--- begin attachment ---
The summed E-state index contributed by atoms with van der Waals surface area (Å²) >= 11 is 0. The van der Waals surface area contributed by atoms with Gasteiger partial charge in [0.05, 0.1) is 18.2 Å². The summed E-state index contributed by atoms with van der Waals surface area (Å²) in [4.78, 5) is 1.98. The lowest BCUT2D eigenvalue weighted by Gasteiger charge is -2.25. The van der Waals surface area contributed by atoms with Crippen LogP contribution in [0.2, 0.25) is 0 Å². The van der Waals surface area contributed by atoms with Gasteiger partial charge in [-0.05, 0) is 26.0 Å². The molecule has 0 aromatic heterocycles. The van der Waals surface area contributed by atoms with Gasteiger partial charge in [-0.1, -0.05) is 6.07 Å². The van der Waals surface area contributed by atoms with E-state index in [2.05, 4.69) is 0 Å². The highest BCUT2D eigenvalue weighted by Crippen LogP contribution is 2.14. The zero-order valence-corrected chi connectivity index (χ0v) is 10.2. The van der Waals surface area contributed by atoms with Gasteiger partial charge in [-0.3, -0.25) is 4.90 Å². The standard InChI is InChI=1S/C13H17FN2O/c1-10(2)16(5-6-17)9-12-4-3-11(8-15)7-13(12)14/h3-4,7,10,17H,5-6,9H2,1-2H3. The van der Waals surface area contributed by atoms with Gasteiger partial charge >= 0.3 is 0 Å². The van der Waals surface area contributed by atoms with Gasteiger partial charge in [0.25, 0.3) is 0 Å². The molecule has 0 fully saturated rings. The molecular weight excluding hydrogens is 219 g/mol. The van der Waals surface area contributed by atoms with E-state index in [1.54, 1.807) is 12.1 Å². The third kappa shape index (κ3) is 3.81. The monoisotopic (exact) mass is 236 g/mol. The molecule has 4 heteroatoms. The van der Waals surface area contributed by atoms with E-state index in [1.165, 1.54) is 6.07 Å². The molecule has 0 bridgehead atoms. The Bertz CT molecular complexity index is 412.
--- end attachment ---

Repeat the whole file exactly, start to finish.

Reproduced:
The summed E-state index contributed by atoms with van der Waals surface area (Å²) >= 11 is 0. The van der Waals surface area contributed by atoms with Gasteiger partial charge in [0.05, 0.1) is 18.2 Å². The summed E-state index contributed by atoms with van der Waals surface area (Å²) in [4.78, 5) is 1.98. The lowest BCUT2D eigenvalue weighted by Gasteiger charge is -2.25. The van der Waals surface area contributed by atoms with Crippen LogP contribution in [0.2, 0.25) is 0 Å². The van der Waals surface area contributed by atoms with Gasteiger partial charge in [-0.05, 0) is 26.0 Å². The molecule has 0 aromatic heterocycles. The van der Waals surface area contributed by atoms with Gasteiger partial charge in [-0.1, -0.05) is 6.07 Å². The van der Waals surface area contributed by atoms with E-state index in [2.05, 4.69) is 0 Å². The highest BCUT2D eigenvalue weighted by Crippen LogP contribution is 2.14. The zero-order valence-corrected chi connectivity index (χ0v) is 10.2. The van der Waals surface area contributed by atoms with Gasteiger partial charge in [-0.3, -0.25) is 4.90 Å². The standard InChI is InChI=1S/C13H17FN2O/c1-10(2)16(5-6-17)9-12-4-3-11(8-15)7-13(12)14/h3-4,7,10,17H,5-6,9H2,1-2H3. The van der Waals surface area contributed by atoms with Gasteiger partial charge >= 0.3 is 0 Å². The van der Waals surface area contributed by atoms with Gasteiger partial charge in [0.25, 0.3) is 0 Å². The molecule has 0 fully saturated rings. The molecular weight excluding hydrogens is 219 g/mol. The van der Waals surface area contributed by atoms with E-state index in [1.54, 1.807) is 12.1 Å². The third kappa shape index (κ3) is 3.81. The monoisotopic (exact) mass is 236 g/mol. The molecule has 4 heteroatoms. The van der Waals surface area contributed by atoms with E-state index in [1.165, 1.54) is 6.07 Å². The molecule has 0 bridgehead atoms. The Bertz CT molecular complexity index is 412.